About the Impossible House
Laura is transforming her tiny worker’s cottage in Newtown, Sydney. Her goal is to transform it into a light-filled, off-grid home.
Why so ‘impossible’?
It’s been far from easy to get to this point. In fact, according to the many architects, solar, water, legal and sustainability experts she’s engaged with in the last 3 years, the project is near impossible! For a few key reasons:
1. The house is small and dark with difficult access.
2. It’s situated in the inner-city in a high-density area.
3. Space! (Or lack thereof.) It’s easy to be off the grid when you have the square meterage, but she only has 104m2 to work with. The limited roof space severely limits harvesting water and sunlight. The small block also makes it difficult to incorporate solar passive principles into the house.
4. Cost. Laura want to prove that it can be done for the same cost as a ‘normal’ renovation, or less.
But there’s more
On top of the above constraints (and just to make it even more difficult for the project team), she has imposed these requirements:
• No heating or cooling systems to be installed in the home, but the house has to be warm in winter and cool in summer.
• The electricity and water systems need to be self sufficient.
• She needs to salvage as much of the existing property as possible for re-use in the new build.
• The house must look, feel and function like a “normal house”. The inhabitants should not have to make liveability sacrifices.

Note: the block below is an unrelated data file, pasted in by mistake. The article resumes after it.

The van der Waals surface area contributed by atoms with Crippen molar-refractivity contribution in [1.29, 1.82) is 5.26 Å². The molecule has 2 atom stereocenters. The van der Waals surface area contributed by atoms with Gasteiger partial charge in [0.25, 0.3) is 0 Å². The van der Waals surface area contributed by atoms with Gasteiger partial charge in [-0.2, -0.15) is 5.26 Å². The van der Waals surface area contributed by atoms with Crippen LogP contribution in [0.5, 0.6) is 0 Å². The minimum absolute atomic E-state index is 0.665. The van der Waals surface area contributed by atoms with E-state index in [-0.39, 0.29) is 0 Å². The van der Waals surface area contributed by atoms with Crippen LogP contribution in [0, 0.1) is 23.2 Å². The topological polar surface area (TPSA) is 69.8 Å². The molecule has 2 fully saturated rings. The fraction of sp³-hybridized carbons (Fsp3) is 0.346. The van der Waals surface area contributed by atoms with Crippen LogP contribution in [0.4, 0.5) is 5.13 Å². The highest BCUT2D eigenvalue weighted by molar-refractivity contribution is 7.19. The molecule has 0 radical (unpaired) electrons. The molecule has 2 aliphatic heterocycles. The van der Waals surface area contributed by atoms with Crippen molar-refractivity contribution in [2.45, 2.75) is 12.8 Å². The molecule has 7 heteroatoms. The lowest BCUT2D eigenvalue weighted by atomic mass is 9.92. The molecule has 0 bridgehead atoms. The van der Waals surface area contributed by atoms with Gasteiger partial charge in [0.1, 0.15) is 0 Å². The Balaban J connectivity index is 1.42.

• Only sustainably sourced materials are to be used, e.g., there is no concrete.
So where has she landed? Laura will likely start work in early 2021, based on these solutions:
1. The house will be self sufficient for water and electricity
None of the water she uses will leave my property and she will not be connected to the mains. While Laura will be plugged into the power grid, she will have a battery and the goal is to never use electricity from the grid, only to put electricity back into the system.
Both the water and electricity solutions are non-standard. They have required engineering knowledge and extreme tenacity and persistence from her water and solar experts: Tony Towndrow from Rootzone for the water solution and Roland from Roland Lawrence Electrical for the solar.
2. Laura’s incredibly creative and solution-oriented architect, is also the builder
Paul Adams from Fairweather homes is the backbone of this project and has somehow managed to incorporate all my ideas into one tiny space. The building itself will be built off site and is predominantly made of wood.
3. Her designer is not just incredibly talented, she is passionate about sustainability
Denby Dowling is tasked with making sure my home’s fittings, features and materials are sustainable without sacrificing quality or aesthetics.
4. She will have an incinerating toilet and Laura won’t be connected to the sewerage system.
Laura hopes her story will inspire as well as provide useful tips and information for anyone else who wants to live sustainably in the city. She wants people all over Australia (or the world!) to be able to take what she’s learnt on her journey and apply it to their new build or renovation.
Please join our talk to discuss the designs for the new renovation and ask questions of both Laura and her architect/builder Paul Adams.
• Dr Laura Ryan Sponsor, client and homeowner
• Paul Adams (Fairweather Homes http://fairweatherhomes.com.au/)
Paul is an architect and director at Fairweather homes and is an expert in pre-fab.